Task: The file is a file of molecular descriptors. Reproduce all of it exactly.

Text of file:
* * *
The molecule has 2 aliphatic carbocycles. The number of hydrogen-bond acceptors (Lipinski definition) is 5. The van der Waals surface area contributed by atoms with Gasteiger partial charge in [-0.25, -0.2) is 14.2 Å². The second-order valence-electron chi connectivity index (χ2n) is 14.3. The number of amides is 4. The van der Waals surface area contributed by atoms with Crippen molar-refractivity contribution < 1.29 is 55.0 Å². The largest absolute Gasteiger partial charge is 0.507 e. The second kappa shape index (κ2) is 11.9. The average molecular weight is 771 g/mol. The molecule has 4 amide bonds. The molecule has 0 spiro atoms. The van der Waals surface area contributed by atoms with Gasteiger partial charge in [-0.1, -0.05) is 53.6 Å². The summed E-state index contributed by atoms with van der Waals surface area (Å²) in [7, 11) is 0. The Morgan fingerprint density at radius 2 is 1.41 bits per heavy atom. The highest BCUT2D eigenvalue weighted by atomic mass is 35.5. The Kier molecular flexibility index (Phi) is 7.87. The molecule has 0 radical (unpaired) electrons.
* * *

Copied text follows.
The molecule has 2 aliphatic carbocycles. The number of hydrogen-bond acceptors (Lipinski definition) is 5. The van der Waals surface area contributed by atoms with Gasteiger partial charge in [-0.25, -0.2) is 14.2 Å². The second-order valence-electron chi connectivity index (χ2n) is 14.3. The number of amides is 4. The van der Waals surface area contributed by atoms with Crippen molar-refractivity contribution < 1.29 is 55.0 Å². The largest absolute Gasteiger partial charge is 0.507 e. The second kappa shape index (κ2) is 11.9. The average molecular weight is 771 g/mol. The molecule has 4 amide bonds. The molecule has 0 spiro atoms. The van der Waals surface area contributed by atoms with Gasteiger partial charge in [-0.1, -0.05) is 53.6 Å². The summed E-state index contributed by atoms with van der Waals surface area (Å²) in [7, 11) is 0. The Morgan fingerprint density at radius 2 is 1.41 bits per heavy atom. The highest BCUT2D eigenvalue weighted by atomic mass is 35.5. The Kier molecular flexibility index (Phi) is 7.87. The molecule has 0 radical (unpaired) electrons.